Organizational and Change Theory Paper

ORGANIZATIONAL AND CHANGE THEORY PAPER

Organizationaland Change Theory Paper

Student’sFull Name

WaldenUniversity

CourseNumber, Section, and Title

Month,Day, Year

(Enterthe date submitted to Instructor)

Organizationaland Change Theory

Changehappens in every organization and the standard procedures must befollowed for the change to be effective. This paper focuses on theaspect of change. The author has clearly given various steps thatwould have been taken to make the change extremely successful andowned up by the employees. The purpose of the paper is to highlightthe various stages that an organization should follow to implementeffective and successful change.

Organizationaland Change Theory

Organizationchange refers to the process in which a business changes theorganizational culture, strategies, technologies and the generaloperational methods in order to bring about change. A company candecide to adopt a system of continuous change or occur in differentdepartments at specific time interval (Cameron &amp Green 2012).Businesses change each and every day due to technologicalimprovements, new initiatives and the need to stay ahead ofcompetition. Irrespective of the type of change in the company,managers feel uneasy because change is a challenging activity. JohnKotter who is regarded as a change management guru developed hiseight steps that lead to effective change (Kotter, 2012). He arguesthat controlling organizational and achieving a personal change isconsidered successful if the management observes these steps.

Changeentails a knowledgeable planning, consultation and involvement of allthe members in the company especially those affected by the change.Kotter argues that if the organization forces changes, this will bethe beginning of misunderstandings in the company (Kotter, 2012).Change must be achievable and realistic. He also argued that beforethe management decides on organization change there is a need toanalyze a few questions. For instance, what are the primaryobjectives for these changes? Also why and how will they realize thatthe change has been successful? In addition, it is important toidentify the affected group and their response to change. Addressingthese issues leads to a successful management, personal and thegeneral organizational change (Burke, 2010).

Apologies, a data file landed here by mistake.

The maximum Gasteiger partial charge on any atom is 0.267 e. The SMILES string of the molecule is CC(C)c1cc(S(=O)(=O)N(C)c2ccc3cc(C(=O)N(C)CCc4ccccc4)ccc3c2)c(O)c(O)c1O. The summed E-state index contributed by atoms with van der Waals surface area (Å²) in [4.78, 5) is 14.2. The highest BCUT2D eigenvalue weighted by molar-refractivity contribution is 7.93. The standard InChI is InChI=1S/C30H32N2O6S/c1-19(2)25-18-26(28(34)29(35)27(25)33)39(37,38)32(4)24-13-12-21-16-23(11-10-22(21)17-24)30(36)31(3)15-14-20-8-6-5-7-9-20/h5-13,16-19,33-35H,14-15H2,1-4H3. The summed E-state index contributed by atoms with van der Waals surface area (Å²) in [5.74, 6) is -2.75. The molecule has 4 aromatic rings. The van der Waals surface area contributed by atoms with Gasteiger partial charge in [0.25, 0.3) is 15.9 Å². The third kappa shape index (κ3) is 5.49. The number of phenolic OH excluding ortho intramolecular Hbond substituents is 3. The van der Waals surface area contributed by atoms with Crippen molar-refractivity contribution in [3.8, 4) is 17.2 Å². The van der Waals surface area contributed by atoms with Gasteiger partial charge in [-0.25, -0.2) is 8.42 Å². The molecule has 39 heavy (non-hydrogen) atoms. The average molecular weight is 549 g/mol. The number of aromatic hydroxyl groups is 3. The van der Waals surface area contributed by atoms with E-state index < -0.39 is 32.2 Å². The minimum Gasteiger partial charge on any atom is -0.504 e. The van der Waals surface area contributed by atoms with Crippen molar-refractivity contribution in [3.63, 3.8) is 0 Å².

Changemanagement experts argue that efficient planning leads to asuccessful change. The manager should work with the departmentalheads and the human resource managers in order to agree on how to goabout change and make it acceptable. This is achieved throughcommunication with the members of staff and establishing trainingprograms that will lead to organizational changes (Burke, 2010).There are numerous changes that have occurred at my place ofemployment. I was employed as a nurse in a certain private healthcareorganization where I experienced organizational change. One of thechanges that occurred was cost cutting. I remember how these changesaffected me emotionally and it was a difficult experience as a staff.The auditor general gave a report that some of the departments in theorganization were doing duplicate work. This led to layoffs of theduplicate staff and I was not spared. It was difficult both for theones that left as well as those that remained. Some of my colleaguessaid that some parts of the healthcare facility were sublet to offsetoperational costs and they were forced to share desks for theremaining office space.